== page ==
SATA or PATA ?

  Alf58 20:23 02 Jan 10
Locked

I need to replace the DVD writer on my computer which is around eight years old. I see the replcement units advertised as PATA or SATA. I am not sure what this means. Is it that the PATA is the older form of connection and is more likely to be suitable for my ageing machine? On the back of the old unit a broad ribbon cable connecttion is evident. An explanation would be most welcome!

  mgmcc 20:25 02 Jan 10

You require a PATA drive to connect with the wide ribbon cable in your PC.

PATA uses a "parallel" connection; SATA uses a "serial" connection.

  MAJ 20:27 02 Jan 10

The age of the computer and the description you give of the broad cable (ribbon cable) would suggest that you need a PATA drive rather than a SATA drive.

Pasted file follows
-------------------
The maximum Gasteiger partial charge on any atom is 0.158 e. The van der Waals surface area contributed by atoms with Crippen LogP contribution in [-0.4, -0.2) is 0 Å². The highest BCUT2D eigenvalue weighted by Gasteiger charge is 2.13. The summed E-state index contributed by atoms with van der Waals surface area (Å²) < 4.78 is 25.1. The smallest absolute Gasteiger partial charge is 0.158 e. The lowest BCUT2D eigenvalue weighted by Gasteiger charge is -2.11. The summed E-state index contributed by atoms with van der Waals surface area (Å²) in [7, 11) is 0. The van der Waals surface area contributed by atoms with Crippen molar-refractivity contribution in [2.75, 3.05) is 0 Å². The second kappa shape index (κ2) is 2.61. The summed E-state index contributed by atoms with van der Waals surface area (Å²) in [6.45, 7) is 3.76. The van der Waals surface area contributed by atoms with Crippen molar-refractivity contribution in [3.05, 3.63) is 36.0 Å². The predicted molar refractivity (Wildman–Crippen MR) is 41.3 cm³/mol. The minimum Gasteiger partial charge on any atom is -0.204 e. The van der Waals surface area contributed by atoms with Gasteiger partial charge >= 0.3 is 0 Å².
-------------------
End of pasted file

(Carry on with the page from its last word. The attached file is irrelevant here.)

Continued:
PATA = Parallel ATA
SATA = the newer Serial ATA interface.

  Technotiger 20:28 02 Jan 10

I would guess you need an PATA/IDE replacement DVD ROM drive. SATA drives use a very narrow red ribbon cable and are only usable on the more modern motherboards which have SATA connections.

  Alf58 20:32 02 Jan 10

Thank you for your informative replies. I will mark this as resolved.

  Technotiger 20:40 02 Jan 10

It is possible to use SATA drives on older IDE/PATA motherboards using click here which could give you a wider choice when purchasing your new drive.

  Alf58 21:25 02 Jan 10

Interesting idea but to buy one would add close to £20.00 to my "cheap" replacement. My machine is old so I dont really want to spend too much on it. I can get a decent DVD writer using PATA for around £25.Thnks for the idea, though.

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